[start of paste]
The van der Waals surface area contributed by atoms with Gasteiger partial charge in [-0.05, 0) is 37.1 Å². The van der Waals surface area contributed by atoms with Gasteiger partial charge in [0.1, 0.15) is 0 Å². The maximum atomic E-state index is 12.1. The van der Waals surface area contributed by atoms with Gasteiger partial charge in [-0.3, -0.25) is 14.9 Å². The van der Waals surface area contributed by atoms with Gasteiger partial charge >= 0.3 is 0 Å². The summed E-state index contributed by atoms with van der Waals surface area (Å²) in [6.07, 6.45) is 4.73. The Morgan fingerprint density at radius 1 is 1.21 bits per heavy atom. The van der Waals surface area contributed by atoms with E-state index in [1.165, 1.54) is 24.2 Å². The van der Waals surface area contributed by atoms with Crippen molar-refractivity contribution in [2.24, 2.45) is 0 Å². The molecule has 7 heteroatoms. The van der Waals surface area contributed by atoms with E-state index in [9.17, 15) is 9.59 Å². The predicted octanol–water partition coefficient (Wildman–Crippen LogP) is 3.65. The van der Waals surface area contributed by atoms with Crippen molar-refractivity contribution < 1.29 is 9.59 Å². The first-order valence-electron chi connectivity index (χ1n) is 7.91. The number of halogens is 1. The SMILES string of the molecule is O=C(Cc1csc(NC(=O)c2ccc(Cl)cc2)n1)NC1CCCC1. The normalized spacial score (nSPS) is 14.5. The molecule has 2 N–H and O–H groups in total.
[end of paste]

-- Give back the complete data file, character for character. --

The van der Waals surface area contributed by atoms with Gasteiger partial charge in [-0.05, 0) is 37.1 Å². The van der Waals surface area contributed by atoms with Gasteiger partial charge in [0.1, 0.15) is 0 Å². The maximum atomic E-state index is 12.1. The van der Waals surface area contributed by atoms with Gasteiger partial charge in [-0.3, -0.25) is 14.9 Å². The van der Waals surface area contributed by atoms with Gasteiger partial charge >= 0.3 is 0 Å². The summed E-state index contributed by atoms with van der Waals surface area (Å²) in [6.07, 6.45) is 4.73. The Morgan fingerprint density at radius 1 is 1.21 bits per heavy atom. The van der Waals surface area contributed by atoms with E-state index in [1.165, 1.54) is 24.2 Å². The van der Waals surface area contributed by atoms with Crippen molar-refractivity contribution in [2.24, 2.45) is 0 Å². The molecule has 7 heteroatoms. The van der Waals surface area contributed by atoms with E-state index in [9.17, 15) is 9.59 Å². The predicted octanol–water partition coefficient (Wildman–Crippen LogP) is 3.65. The van der Waals surface area contributed by atoms with Crippen molar-refractivity contribution < 1.29 is 9.59 Å². The first-order valence-electron chi connectivity index (χ1n) is 7.91. The number of halogens is 1. The SMILES string of the molecule is O=C(Cc1csc(NC(=O)c2ccc(Cl)cc2)n1)NC1CCCC1. The normalized spacial score (nSPS) is 14.5. The molecule has 2 N–H and O–H groups in total.